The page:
Suppose D1 and S1 are the initial market demand curve and the initial market supply curve, respectively. The initial equilibrium is established at point E1, where the market demand curve and the market supply curve intersects each other. Accordingly, the equilibrium price is OP1 and the equilibrium quantity demanded is Oq1.
Now, if there is an increase in the market demand, the market demand curve shifts parallely rightwards to D2 from D1, while the market supply curve remains unchanged at S1. This implies that at the initial price OP1, there exist excess demand equivalent to (Oq'1 - Oq1) units. This excess demand will increase competition among the buyers and they will now be ready to pay a higher price to acquire more units of the good. This will further raise the market price. The price will continue to rise till it reaches OP2. The new equilibrium is established at point E2, where the new demand curve D2 intersects the supply curve S1.
Hence, an increase in demand with supply remaining constant, results in rise in the equilibrium price as well as the equilibrium quantity.
Other things remaining unchanged, when in a country the price of foreign currency
rises, national income is (choose the correct alternative)
Likely to rise
Likely to fall
Likely to rise and fall both
Likely to rise
Likely to rise: As export is one of the main component of National Income, which
increases as a result of rise in foreign currency price, there is likely an increase in the
Name the broad categories of transactions recorded in the 'capital account' of the Balance of Payments Accounts.
Name the broad categories of transactions recorded in the 'current account' of the Balance of Payments Accounts.
The Balance of Payments (Bop) records the transactions in goods, services and assets between residents of a country with the rest of the world for a specified time period typically a year.
Capital account of BoP records public and private investment, and lending activities. It is the net change in foreign ownership of domestic assets.
The following are the three broad categories of transactions recorded under capital account
1. Foreign Investment – Foreign investment is bifurcated into Foreign Direct Investment
(FDI) and portfolio investment. FDI is the act of purchasing an asset and at the same time acquiring control on it. The FDI can be in the form of inflow of investment (credit) and outflow in the form of disinvestments (debit) or abroad in the reverse manner.
Portfolio investment is the acquisition of an asset, without control over it. Portfolio investment comes in the form of Foreign Institutional Investors (FIIs), offshore funds and Global Depository Receipts (GDRs) and American Depository Receipts (ADRs).
2. Loans and Borrowings - Loans are further classified into external assistance, medium and long-term commercial borrowings and short-term borrowings. Loans and borrowings by a country from the foreign countries or from the international money market are recorded in the Capital Account of the BOP. These borrowings can be in the form of commercial borrowings or in the form of assistance. When a country borrows with the consideration of assistance, the transaction would involve a lower rate of interest as compared to the prevailing market rate of interest. As against this, commercial borrowings involve open market rate of interest. Loans and borrowings result in inflow of foreign exchange into the country. Hence, they are recorded as positive items in the Capital Account of BOP. Unlike FDI and Portfolio Investments, loans and borrowings are debt creating capital transactions.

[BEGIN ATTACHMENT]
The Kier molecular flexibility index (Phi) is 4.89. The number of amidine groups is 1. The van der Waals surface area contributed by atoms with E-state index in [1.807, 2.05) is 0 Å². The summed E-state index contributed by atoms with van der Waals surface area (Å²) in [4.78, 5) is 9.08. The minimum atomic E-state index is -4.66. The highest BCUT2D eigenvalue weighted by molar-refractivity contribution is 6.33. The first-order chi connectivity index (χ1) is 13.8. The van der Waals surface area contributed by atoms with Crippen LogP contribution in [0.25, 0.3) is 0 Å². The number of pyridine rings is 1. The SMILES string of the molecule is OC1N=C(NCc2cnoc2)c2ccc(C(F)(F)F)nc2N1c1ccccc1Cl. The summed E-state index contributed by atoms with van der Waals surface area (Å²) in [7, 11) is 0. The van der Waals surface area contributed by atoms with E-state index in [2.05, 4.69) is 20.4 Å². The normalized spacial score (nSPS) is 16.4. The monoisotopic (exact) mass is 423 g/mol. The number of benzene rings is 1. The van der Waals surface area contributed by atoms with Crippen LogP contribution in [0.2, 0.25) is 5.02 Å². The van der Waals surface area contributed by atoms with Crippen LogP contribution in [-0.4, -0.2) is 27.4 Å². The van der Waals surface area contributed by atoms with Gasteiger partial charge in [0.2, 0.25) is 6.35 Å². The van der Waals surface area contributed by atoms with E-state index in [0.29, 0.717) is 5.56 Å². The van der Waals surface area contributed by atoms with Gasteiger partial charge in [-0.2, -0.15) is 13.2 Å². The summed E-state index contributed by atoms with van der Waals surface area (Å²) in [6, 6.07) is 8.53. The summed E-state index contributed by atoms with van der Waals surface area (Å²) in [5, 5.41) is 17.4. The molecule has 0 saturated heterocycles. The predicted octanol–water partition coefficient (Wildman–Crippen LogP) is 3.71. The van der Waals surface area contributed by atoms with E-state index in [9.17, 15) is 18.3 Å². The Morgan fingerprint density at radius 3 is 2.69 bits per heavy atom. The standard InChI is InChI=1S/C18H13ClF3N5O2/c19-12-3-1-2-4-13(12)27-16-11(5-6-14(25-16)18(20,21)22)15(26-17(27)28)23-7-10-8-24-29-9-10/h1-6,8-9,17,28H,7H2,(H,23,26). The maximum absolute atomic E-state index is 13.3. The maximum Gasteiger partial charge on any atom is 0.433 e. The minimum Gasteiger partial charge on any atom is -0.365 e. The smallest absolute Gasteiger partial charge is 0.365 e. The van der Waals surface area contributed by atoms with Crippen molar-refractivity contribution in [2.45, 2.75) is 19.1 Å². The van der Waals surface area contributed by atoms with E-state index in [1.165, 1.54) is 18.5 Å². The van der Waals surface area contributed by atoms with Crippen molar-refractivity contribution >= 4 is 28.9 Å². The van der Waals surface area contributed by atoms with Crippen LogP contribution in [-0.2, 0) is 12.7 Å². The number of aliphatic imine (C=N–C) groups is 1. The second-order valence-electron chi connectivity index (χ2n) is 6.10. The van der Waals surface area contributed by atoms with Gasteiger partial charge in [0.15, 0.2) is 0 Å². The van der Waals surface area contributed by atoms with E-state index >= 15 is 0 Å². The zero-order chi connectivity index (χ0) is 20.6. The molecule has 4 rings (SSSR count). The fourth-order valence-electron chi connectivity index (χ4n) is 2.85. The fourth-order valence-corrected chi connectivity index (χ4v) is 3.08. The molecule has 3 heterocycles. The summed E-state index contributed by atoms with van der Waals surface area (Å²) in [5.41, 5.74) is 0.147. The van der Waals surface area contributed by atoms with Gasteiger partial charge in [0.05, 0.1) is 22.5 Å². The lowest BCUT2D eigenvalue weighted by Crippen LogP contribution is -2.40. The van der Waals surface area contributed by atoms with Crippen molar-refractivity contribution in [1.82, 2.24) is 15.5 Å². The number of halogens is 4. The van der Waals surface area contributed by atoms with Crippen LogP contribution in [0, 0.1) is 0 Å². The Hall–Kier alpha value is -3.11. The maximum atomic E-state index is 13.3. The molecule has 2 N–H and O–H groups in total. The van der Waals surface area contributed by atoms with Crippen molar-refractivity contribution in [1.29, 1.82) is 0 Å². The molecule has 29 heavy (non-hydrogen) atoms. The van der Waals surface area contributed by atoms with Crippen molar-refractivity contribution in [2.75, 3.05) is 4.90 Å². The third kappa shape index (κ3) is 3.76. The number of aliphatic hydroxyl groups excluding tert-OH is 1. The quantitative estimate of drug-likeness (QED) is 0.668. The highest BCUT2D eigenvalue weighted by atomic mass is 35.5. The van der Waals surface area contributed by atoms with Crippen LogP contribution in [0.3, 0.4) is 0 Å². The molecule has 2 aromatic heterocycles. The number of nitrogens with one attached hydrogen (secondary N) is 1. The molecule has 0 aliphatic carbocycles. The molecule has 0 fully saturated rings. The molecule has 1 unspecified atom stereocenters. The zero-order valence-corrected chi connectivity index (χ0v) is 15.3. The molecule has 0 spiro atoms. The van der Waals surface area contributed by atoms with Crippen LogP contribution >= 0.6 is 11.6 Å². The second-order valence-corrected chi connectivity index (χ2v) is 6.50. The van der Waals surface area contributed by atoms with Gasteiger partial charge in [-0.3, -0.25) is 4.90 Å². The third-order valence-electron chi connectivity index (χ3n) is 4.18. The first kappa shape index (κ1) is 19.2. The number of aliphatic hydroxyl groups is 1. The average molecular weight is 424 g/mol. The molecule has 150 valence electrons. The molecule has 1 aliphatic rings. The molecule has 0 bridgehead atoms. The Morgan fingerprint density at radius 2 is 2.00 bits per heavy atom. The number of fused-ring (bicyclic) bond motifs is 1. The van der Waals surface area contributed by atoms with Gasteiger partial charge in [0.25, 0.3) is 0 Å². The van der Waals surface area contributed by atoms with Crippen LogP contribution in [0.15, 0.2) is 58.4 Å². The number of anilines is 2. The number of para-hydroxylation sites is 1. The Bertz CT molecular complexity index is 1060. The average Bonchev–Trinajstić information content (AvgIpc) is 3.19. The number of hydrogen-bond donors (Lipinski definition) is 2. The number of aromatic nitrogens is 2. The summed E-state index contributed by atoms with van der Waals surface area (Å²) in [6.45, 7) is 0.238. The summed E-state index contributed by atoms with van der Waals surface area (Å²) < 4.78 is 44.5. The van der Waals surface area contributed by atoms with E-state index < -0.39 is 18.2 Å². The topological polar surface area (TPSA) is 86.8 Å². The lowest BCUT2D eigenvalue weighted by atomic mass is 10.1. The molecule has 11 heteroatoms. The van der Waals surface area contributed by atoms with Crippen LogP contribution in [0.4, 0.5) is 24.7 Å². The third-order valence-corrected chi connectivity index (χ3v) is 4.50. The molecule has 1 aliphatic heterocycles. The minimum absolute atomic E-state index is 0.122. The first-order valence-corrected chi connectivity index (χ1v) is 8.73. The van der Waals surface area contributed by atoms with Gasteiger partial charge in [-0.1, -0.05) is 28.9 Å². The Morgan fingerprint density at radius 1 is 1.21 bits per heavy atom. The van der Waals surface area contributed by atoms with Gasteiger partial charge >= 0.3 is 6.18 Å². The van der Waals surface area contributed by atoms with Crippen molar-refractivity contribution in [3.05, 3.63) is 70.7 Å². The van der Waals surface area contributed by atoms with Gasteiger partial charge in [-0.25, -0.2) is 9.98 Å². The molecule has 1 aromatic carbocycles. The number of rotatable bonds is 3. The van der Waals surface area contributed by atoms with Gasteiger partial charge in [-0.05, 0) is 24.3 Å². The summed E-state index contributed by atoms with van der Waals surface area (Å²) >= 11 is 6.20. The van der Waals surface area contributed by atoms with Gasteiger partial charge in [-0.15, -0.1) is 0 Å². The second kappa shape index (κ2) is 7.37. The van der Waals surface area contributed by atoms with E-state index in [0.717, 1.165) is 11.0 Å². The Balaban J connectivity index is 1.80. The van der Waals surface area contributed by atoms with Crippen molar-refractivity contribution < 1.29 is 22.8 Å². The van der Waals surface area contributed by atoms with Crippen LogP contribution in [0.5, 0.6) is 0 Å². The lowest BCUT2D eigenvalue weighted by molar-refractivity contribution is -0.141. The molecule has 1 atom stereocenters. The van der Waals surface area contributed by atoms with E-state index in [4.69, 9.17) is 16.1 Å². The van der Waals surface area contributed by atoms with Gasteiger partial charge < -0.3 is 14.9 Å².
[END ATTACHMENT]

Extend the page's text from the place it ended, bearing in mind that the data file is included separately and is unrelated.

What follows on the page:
3. Banking Capital Transactions- Banking capital comprises external assets and liabilities of commercial and government banks authorized to deal in foreign exchange, and movement in balance of foreign central banks and international institutions like, World Bank, IDA, ADB and IFC maintained with RBI. Non-resident (NRI) deposits are an important component of banking capital.
Current account refers to an account which records all the transactions relating to export and import of goods and services and unilateral transfers during a given period of time. Current account contains the receipts and payments relating to all the transactions of visible items, invisible items and unilateral transfers.
Components of Current Account: The main components of Current Account are:
1. Export and Import of Goods (Merchandise Transactions or Visible Trade):
A major part of transactions in foreign trade is in the form of export and import of goods (visible items). Payment for import of goods is written on the negative side (debit items) and receipt from exports is shown on the positive side (credit items). Balance of these visible exports and imports is known as balance of trade (or trade balance).
2. Export and Import of Services (Invisible Trade):
It includes a large variety of non- factor services (known as invisible items) sold and purchased by the residents of a country, to and from the rest of the world. Payments are either received or made to the other countries for use of these services.
Services are generally of three kinds:
(b) Banking, and
Payments for these services are recorded on the negative side and receipts on the positive
3. Unilateral or Unrequited Transfers to and from abroad (One sided Transactions):
Unilateral transfers include gifts, donations, personal remittances and other ‘one-way’ transactions. These refer to those receipts and payments, which take place without any service in return. Receipt of unilateral transfers from rest of the world is shown on the credit side and unilateral transfers to rest of the world on the debit side.
4. Income receipts and payments to and from abroad:
It includes investment income in the form of interest, rent and profits.